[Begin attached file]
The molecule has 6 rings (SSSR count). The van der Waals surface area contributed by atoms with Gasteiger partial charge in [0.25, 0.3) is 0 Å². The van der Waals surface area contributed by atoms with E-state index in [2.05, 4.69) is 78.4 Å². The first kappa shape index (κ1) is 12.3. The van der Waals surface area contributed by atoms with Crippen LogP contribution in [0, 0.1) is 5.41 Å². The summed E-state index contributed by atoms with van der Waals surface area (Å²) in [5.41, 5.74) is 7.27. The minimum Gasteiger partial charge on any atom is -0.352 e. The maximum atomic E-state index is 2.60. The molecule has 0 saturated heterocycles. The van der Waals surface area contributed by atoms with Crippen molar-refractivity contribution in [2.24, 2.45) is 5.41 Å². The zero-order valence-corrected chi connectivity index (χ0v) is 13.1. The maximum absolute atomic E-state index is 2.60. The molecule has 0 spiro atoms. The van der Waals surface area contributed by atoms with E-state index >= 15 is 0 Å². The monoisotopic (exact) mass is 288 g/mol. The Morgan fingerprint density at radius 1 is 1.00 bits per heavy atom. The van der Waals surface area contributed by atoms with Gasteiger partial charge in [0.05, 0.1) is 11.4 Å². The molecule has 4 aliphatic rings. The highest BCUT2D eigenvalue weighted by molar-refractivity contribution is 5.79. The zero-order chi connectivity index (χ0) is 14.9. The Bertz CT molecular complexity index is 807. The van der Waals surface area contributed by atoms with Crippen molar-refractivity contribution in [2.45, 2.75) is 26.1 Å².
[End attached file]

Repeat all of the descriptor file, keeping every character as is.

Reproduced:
The molecule has 6 rings (SSSR count). The van der Waals surface area contributed by atoms with Gasteiger partial charge in [0.25, 0.3) is 0 Å². The van der Waals surface area contributed by atoms with E-state index in [2.05, 4.69) is 78.4 Å². The first kappa shape index (κ1) is 12.3. The van der Waals surface area contributed by atoms with Crippen LogP contribution in [0, 0.1) is 5.41 Å². The summed E-state index contributed by atoms with van der Waals surface area (Å²) in [5.41, 5.74) is 7.27. The minimum Gasteiger partial charge on any atom is -0.352 e. The maximum atomic E-state index is 2.60. The molecule has 0 saturated heterocycles. The van der Waals surface area contributed by atoms with Crippen molar-refractivity contribution in [2.24, 2.45) is 5.41 Å². The zero-order valence-corrected chi connectivity index (χ0v) is 13.1. The maximum absolute atomic E-state index is 2.60. The molecule has 0 spiro atoms. The van der Waals surface area contributed by atoms with E-state index >= 15 is 0 Å². The monoisotopic (exact) mass is 288 g/mol. The Morgan fingerprint density at radius 1 is 1.00 bits per heavy atom. The van der Waals surface area contributed by atoms with Gasteiger partial charge in [0.05, 0.1) is 11.4 Å². The molecule has 4 aliphatic rings. The highest BCUT2D eigenvalue weighted by molar-refractivity contribution is 5.79. The zero-order chi connectivity index (χ0) is 14.9. The Bertz CT molecular complexity index is 807. The van der Waals surface area contributed by atoms with Crippen molar-refractivity contribution in [2.45, 2.75) is 26.1 Å².